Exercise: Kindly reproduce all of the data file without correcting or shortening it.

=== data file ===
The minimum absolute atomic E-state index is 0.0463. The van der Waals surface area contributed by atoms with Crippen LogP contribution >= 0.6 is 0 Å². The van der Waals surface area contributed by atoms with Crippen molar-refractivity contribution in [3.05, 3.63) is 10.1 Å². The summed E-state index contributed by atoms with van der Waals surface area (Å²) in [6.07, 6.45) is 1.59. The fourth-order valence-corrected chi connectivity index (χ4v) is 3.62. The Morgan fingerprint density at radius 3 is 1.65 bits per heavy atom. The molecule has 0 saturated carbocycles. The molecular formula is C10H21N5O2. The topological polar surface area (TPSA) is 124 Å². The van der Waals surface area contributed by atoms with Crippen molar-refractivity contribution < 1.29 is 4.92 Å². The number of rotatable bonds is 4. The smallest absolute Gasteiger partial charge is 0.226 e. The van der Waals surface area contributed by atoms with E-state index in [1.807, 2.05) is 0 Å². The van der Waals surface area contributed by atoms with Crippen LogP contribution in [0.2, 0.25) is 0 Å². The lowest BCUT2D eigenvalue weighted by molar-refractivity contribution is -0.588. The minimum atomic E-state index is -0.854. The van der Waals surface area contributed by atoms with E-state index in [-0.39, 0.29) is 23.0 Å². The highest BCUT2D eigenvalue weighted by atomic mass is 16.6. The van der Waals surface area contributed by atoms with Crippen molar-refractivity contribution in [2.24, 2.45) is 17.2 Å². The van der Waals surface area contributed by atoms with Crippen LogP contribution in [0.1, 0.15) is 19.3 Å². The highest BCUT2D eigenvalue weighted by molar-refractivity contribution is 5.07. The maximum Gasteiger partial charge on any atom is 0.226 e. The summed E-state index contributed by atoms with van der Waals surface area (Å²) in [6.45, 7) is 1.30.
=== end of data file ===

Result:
The minimum absolute atomic E-state index is 0.0463. The van der Waals surface area contributed by atoms with Crippen LogP contribution >= 0.6 is 0 Å². The van der Waals surface area contributed by atoms with Crippen molar-refractivity contribution in [3.05, 3.63) is 10.1 Å². The summed E-state index contributed by atoms with van der Waals surface area (Å²) in [6.07, 6.45) is 1.59. The fourth-order valence-corrected chi connectivity index (χ4v) is 3.62. The Morgan fingerprint density at radius 3 is 1.65 bits per heavy atom. The molecule has 0 saturated carbocycles. The molecular formula is C10H21N5O2. The topological polar surface area (TPSA) is 124 Å². The van der Waals surface area contributed by atoms with Crippen molar-refractivity contribution < 1.29 is 4.92 Å². The number of rotatable bonds is 4. The smallest absolute Gasteiger partial charge is 0.226 e. The van der Waals surface area contributed by atoms with E-state index in [1.807, 2.05) is 0 Å². The van der Waals surface area contributed by atoms with Crippen LogP contribution in [0.2, 0.25) is 0 Å². The lowest BCUT2D eigenvalue weighted by molar-refractivity contribution is -0.588. The minimum atomic E-state index is -0.854. The van der Waals surface area contributed by atoms with E-state index in [-0.39, 0.29) is 23.0 Å². The highest BCUT2D eigenvalue weighted by atomic mass is 16.6. The van der Waals surface area contributed by atoms with Crippen molar-refractivity contribution in [2.24, 2.45) is 17.2 Å². The van der Waals surface area contributed by atoms with Crippen LogP contribution in [0.1, 0.15) is 19.3 Å². The highest BCUT2D eigenvalue weighted by molar-refractivity contribution is 5.07. The maximum Gasteiger partial charge on any atom is 0.226 e. The summed E-state index contributed by atoms with van der Waals surface area (Å²) in [6.45, 7) is 1.30.